This question has been on my mind ahead of this week's European Payments Council (EPC) General Assembly Meeting, at which I shall be presenting on the topic.
The answer is that it is indeed promising, and there is huge potential. If it works, it will have a significant transformative effect in situations where complex information streams come together – such as in the financial sector. Anywhere where there are complicated exchanges, numerous information flows, a large number of parties involved (and a lack of trust amongst those parties), it can potentially simplify the incumbent business model, reduce costs and speed up performance.
But we must be careful with the hype. The jury is still out on some of the unknown areas. A good lens through which to examine the issue is Gartner's 'Hype Cycle for Emerging Technologies'.
Fundamental topics, such as which settlement model to use, scalability and volume, and critical regulatory aspects, need to be agreed upon in order to establish a standard framework within the industry.
Therefore, to reach the hallowed 'Plateau of Productivity', more collaboration is required to unlock the full potential of blockchain. It is encouraging to see efforts moving beyond individual banks' investment and start-ups, into broader industry collaboration – such as the consortium of leading global banks, co-ordinated by financial tech firm R3.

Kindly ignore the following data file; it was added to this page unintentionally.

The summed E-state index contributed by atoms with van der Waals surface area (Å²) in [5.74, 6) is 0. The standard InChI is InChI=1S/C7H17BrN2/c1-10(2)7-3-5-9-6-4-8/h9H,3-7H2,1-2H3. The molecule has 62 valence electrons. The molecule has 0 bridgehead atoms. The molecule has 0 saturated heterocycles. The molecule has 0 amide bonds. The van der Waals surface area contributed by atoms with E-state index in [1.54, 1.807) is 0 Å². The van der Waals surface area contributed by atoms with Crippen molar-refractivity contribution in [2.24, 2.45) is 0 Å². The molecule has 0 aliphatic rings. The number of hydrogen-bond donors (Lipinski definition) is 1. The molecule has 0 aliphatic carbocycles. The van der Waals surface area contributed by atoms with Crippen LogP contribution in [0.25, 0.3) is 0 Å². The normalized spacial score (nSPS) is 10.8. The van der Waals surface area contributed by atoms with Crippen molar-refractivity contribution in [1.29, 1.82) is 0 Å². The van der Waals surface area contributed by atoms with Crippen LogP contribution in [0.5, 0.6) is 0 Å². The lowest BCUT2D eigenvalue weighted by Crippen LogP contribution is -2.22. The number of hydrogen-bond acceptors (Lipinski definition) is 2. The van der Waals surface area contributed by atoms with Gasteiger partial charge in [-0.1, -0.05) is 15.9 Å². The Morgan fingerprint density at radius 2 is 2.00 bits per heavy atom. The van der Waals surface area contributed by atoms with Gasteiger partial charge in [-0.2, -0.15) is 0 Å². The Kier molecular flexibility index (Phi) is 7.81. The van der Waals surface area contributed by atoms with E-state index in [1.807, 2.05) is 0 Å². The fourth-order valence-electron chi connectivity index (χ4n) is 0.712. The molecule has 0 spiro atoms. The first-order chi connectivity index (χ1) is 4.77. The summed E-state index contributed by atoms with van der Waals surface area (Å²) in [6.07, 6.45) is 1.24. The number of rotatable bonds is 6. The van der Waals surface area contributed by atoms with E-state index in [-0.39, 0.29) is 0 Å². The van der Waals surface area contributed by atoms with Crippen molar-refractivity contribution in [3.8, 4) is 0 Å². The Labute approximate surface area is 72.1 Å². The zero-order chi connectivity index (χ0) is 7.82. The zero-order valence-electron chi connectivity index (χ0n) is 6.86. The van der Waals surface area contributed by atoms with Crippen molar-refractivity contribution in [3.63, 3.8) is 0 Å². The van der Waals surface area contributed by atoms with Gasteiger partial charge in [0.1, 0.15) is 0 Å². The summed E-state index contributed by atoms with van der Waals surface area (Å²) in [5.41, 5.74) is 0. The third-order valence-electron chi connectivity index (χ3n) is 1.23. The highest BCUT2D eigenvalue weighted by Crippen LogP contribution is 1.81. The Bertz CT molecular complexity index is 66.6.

ING has joined this group to collectively evaluate and apply emerging blockchain technology to the global financial system. Working together, we will ultimately look to develop innovative banking solutions for our clients with consistent standards and protocols guaranteeing widespread adoption.
It’s important to remember that we are at the beginning of this process. We must start by building the testing environment and forming the working groups around important areas that are fundamental to success, such as security, compliance, and – crucially – standardisation.
Standard setting is a joint effort, where a number of key parties need to come together to determine standards that will fulfill their needs. Banks, regulators and other stakeholders need to all be involved.
In that sense, it is rather like the internet. That started off with a number of different versions, languages, codes, and formats as well. It wasn’t until these issues were solved that it became big. The same is true for blockchain. And banks have proven in the past they are able to solve these complex matters. Teaming up with fintechs makes the process go faster.
What is also important it that the technology meets a need, that it offers a solution for clients, and for ourselves. We need to be mindful of using new technology just for the sake of it. Because you then get technology searching for a problem, instead of it providing an actual solution to a problem.
How the banking landscape is reconstructed in the coming years will greatly depend on industry players taking an active leadership role. And on collaboration. Therein lies the key to unlocking a real game changer.
By Mark Buitenhek, global head of transaction service, ING